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Urinary tract infection

  • UTI: Infection that affects part of the urinary tract.
  • Lower UTI (cystitis): Affects the bladder.
  • Upper UTI (pyelonephritis): Affects the kidneys.
  • More common in females due to shorter urethra.
  • Faecal incontinence (colonisation by faecal flora)
  • Occurs at all ages but increased incidence in the elderly and sexually active females.
  • Escherichia coli (E. coli): Most common pathogen.
  • Staphylococcus saprophyticus, Proteus mirabilis, Klebsiella, Enterococcus spp. among others.
  • Risk factors: Catheterisation, pregnancy, diabetes, urinary stasis, sexual activity, postmenopausal status in women.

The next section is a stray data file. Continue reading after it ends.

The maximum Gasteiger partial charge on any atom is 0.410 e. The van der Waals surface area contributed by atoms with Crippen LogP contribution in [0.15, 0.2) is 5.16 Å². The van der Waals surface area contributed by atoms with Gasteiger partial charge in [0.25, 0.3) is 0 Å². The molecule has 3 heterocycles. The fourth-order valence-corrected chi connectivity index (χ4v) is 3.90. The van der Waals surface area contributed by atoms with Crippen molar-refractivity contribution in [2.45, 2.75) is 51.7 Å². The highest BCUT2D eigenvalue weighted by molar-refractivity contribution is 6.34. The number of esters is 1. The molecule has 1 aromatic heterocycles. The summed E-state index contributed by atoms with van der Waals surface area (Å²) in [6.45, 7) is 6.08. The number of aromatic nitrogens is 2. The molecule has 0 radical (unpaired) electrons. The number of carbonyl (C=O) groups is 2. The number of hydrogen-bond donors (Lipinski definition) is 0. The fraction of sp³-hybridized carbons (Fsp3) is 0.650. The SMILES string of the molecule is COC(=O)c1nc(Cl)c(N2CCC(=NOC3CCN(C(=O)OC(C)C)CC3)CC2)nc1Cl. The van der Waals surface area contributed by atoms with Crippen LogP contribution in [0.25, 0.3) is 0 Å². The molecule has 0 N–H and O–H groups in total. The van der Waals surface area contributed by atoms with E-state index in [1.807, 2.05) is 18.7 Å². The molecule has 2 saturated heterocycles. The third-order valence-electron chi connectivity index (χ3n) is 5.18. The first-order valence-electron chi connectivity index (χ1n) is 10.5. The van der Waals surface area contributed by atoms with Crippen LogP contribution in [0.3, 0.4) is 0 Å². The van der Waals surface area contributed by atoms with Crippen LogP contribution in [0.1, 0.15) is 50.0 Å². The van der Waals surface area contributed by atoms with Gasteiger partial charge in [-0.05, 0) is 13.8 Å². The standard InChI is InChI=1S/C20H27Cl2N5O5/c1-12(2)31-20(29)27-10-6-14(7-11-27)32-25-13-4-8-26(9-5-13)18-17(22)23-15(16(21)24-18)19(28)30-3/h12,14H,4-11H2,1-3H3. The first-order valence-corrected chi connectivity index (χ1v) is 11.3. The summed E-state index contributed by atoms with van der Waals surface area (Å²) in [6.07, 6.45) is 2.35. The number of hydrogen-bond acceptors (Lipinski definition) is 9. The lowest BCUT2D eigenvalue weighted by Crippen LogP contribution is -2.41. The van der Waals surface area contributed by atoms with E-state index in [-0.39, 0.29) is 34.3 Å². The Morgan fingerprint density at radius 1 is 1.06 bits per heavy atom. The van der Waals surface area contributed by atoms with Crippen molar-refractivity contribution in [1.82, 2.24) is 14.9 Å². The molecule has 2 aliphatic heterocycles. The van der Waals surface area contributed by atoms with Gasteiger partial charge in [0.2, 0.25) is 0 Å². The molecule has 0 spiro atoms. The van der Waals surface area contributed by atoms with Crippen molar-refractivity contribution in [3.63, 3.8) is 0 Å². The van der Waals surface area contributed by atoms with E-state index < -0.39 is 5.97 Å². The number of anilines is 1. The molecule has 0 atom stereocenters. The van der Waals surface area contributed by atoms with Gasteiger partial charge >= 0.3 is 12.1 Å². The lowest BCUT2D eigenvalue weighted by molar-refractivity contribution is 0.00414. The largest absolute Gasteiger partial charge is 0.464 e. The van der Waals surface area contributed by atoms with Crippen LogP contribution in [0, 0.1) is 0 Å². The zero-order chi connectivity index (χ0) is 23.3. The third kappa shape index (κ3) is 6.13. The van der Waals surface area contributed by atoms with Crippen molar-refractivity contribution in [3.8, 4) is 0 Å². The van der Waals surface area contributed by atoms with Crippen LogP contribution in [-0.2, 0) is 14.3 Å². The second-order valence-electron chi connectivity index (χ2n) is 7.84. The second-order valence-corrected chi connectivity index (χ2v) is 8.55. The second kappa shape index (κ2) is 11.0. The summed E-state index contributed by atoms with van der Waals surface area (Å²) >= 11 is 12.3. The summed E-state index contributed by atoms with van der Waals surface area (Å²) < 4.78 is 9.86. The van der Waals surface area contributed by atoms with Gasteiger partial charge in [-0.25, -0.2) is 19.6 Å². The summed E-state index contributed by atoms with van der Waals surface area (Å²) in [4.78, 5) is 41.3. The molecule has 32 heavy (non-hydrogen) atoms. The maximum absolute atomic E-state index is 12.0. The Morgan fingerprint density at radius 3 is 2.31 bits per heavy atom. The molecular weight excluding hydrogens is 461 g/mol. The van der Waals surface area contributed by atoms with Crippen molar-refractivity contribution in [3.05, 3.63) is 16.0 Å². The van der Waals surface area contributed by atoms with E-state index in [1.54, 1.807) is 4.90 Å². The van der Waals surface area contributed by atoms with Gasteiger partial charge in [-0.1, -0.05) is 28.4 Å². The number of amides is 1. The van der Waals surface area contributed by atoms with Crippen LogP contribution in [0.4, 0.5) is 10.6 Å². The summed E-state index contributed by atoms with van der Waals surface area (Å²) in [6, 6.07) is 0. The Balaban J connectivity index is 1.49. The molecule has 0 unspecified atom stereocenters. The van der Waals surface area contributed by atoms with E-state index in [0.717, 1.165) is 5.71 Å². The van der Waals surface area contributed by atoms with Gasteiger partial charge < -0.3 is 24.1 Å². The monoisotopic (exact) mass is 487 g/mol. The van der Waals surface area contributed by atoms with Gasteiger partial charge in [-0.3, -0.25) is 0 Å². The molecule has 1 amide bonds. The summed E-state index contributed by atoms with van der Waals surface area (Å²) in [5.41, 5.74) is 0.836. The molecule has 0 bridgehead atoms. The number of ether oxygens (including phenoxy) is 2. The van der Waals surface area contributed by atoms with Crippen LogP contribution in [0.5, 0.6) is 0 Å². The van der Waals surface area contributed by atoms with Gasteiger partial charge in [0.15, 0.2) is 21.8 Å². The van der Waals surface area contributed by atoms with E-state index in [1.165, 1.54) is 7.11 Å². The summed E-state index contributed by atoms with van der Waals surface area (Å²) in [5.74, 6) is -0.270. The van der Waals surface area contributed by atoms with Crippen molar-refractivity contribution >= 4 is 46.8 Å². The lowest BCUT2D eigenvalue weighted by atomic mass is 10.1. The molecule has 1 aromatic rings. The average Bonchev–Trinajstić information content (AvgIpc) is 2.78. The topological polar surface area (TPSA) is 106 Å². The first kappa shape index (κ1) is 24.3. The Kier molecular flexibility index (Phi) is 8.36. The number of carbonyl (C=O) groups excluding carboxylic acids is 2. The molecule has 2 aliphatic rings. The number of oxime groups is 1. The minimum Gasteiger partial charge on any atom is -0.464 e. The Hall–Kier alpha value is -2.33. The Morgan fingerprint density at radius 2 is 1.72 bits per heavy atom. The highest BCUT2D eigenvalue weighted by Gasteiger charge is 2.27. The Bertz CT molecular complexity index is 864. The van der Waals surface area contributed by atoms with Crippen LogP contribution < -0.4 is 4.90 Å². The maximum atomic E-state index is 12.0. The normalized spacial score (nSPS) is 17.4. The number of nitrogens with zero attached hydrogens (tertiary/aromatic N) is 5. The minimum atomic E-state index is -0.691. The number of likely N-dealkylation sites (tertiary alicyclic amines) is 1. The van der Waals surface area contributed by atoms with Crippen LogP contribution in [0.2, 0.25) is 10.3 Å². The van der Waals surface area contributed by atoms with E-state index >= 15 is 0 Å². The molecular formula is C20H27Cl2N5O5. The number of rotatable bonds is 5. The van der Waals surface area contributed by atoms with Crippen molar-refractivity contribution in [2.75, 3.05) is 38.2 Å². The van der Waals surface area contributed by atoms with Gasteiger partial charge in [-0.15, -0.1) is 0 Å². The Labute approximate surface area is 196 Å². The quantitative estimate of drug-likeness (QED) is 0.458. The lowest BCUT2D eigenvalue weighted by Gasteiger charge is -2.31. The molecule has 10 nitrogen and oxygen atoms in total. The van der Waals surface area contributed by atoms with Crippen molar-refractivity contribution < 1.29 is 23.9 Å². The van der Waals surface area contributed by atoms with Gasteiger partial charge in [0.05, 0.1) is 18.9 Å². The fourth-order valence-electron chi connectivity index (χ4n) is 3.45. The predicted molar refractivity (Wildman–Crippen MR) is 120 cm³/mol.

Clinical Presentation
  • Lower UTI: Dysuria, frequency, urgency, hematuria, cloudy urine, suprapubic pain.
  • Upper UTI: Flank pain, fever, chills, nausea, vomiting, malaise in addition to symptoms of lower UTI.
  • Urine dipstick: Nitrates, leukocyte esterase.
  • Urine microscopy & culture: To identify pathogen and its sensitivities.
  • Ultrasound or CT if structural abnormalities are suspected or recurrent infections.
  • Lower UTI: Short course (3 days) of antibiotics like Nitrofurantoin, Trimethoprim or Amoxicillin.
  • Upper UTI: Oral or IV antibiotics such as Co-amoxiclav or Ciprofloxacin, depending on severity. Typically, a longer course (7-14 days).
  • Address underlying risk factors and causes.
  • Adequate fluid intake.
  • Sepsis.
  • Renal abscess.
  • Recurrent infections.
  • Renal scarring and impairment.

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